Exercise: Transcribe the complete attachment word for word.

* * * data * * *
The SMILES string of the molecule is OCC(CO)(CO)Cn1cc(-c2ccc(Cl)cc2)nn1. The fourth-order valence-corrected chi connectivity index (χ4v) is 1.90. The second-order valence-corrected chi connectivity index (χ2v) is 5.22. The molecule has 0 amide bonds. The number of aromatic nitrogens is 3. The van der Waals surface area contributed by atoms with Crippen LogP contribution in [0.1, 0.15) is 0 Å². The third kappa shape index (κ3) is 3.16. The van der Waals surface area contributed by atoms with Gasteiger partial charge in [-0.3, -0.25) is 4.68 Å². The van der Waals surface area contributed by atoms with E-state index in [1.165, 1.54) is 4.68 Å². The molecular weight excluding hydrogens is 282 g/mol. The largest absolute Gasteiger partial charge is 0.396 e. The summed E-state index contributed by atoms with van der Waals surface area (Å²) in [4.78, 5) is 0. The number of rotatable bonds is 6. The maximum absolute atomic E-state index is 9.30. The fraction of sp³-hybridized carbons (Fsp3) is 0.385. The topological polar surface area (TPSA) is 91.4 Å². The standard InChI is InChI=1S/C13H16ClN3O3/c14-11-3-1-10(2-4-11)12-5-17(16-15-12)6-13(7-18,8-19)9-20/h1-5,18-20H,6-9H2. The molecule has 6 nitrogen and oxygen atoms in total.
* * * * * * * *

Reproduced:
The SMILES string of the molecule is OCC(CO)(CO)Cn1cc(-c2ccc(Cl)cc2)nn1. The fourth-order valence-corrected chi connectivity index (χ4v) is 1.90. The second-order valence-corrected chi connectivity index (χ2v) is 5.22. The molecule has 0 amide bonds. The number of aromatic nitrogens is 3. The van der Waals surface area contributed by atoms with Crippen LogP contribution in [0.1, 0.15) is 0 Å². The third kappa shape index (κ3) is 3.16. The van der Waals surface area contributed by atoms with Gasteiger partial charge in [-0.3, -0.25) is 4.68 Å². The van der Waals surface area contributed by atoms with E-state index in [1.165, 1.54) is 4.68 Å². The molecular weight excluding hydrogens is 282 g/mol. The largest absolute Gasteiger partial charge is 0.396 e. The summed E-state index contributed by atoms with van der Waals surface area (Å²) in [4.78, 5) is 0. The number of rotatable bonds is 6. The maximum absolute atomic E-state index is 9.30. The fraction of sp³-hybridized carbons (Fsp3) is 0.385. The topological polar surface area (TPSA) is 91.4 Å². The standard InChI is InChI=1S/C13H16ClN3O3/c14-11-3-1-10(2-4-11)12-5-17(16-15-12)6-13(7-18,8-19)9-20/h1-5,18-20H,6-9H2. The molecule has 6 nitrogen and oxygen atoms in total.